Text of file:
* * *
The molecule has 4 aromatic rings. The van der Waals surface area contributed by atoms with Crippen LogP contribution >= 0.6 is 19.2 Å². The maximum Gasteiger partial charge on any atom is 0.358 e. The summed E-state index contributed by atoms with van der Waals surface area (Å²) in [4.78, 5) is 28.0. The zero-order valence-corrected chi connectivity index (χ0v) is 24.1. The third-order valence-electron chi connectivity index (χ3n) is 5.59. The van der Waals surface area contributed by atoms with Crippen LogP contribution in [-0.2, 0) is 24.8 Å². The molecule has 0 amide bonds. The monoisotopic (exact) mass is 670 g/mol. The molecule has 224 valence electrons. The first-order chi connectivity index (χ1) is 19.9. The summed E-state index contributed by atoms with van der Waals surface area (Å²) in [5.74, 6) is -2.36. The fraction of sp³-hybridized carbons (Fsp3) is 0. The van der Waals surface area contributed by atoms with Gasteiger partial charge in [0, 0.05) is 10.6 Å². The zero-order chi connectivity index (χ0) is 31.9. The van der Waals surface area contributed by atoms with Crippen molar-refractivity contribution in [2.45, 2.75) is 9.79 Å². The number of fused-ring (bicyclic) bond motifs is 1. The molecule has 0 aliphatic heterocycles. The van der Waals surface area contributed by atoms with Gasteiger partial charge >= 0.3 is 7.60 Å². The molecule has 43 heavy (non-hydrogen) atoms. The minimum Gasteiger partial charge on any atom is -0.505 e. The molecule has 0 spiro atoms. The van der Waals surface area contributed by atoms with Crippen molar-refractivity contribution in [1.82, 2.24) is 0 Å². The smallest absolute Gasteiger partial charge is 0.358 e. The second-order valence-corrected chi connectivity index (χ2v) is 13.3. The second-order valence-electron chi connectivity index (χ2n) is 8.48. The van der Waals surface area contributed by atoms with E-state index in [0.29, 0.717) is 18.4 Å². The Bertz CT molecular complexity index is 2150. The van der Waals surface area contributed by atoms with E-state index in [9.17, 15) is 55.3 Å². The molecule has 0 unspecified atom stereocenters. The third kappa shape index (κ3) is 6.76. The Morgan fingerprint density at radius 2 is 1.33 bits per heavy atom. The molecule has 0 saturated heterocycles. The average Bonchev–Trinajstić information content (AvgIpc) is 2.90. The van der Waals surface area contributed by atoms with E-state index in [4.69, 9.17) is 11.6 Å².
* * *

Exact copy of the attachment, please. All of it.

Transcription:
The molecule has 4 aromatic rings. The van der Waals surface area contributed by atoms with Crippen LogP contribution >= 0.6 is 19.2 Å². The maximum Gasteiger partial charge on any atom is 0.358 e. The summed E-state index contributed by atoms with van der Waals surface area (Å²) in [4.78, 5) is 28.0. The zero-order valence-corrected chi connectivity index (χ0v) is 24.1. The third-order valence-electron chi connectivity index (χ3n) is 5.59. The van der Waals surface area contributed by atoms with Crippen LogP contribution in [-0.2, 0) is 24.8 Å². The molecule has 0 amide bonds. The monoisotopic (exact) mass is 670 g/mol. The molecule has 224 valence electrons. The first-order chi connectivity index (χ1) is 19.9. The summed E-state index contributed by atoms with van der Waals surface area (Å²) in [5.74, 6) is -2.36. The fraction of sp³-hybridized carbons (Fsp3) is 0. The van der Waals surface area contributed by atoms with Gasteiger partial charge in [0, 0.05) is 10.6 Å². The zero-order chi connectivity index (χ0) is 31.9. The van der Waals surface area contributed by atoms with Crippen molar-refractivity contribution in [2.45, 2.75) is 9.79 Å². The number of fused-ring (bicyclic) bond motifs is 1. The molecule has 0 aliphatic heterocycles. The van der Waals surface area contributed by atoms with Gasteiger partial charge >= 0.3 is 7.60 Å². The molecule has 43 heavy (non-hydrogen) atoms. The minimum Gasteiger partial charge on any atom is -0.505 e. The molecule has 0 spiro atoms. The van der Waals surface area contributed by atoms with Crippen molar-refractivity contribution in [1.82, 2.24) is 0 Å². The smallest absolute Gasteiger partial charge is 0.358 e. The second-order valence-corrected chi connectivity index (χ2v) is 13.3. The second-order valence-electron chi connectivity index (χ2n) is 8.48. The van der Waals surface area contributed by atoms with E-state index in [0.29, 0.717) is 18.4 Å². The Bertz CT molecular complexity index is 2150. The van der Waals surface area contributed by atoms with E-state index in [9.17, 15) is 55.3 Å². The molecule has 0 unspecified atom stereocenters. The third kappa shape index (κ3) is 6.76. The Morgan fingerprint density at radius 2 is 1.33 bits per heavy atom. The molecule has 0 saturated heterocycles. The average Bonchev–Trinajstić information content (AvgIpc) is 2.90. The van der Waals surface area contributed by atoms with E-state index in [4.69, 9.17) is 11.6 Å².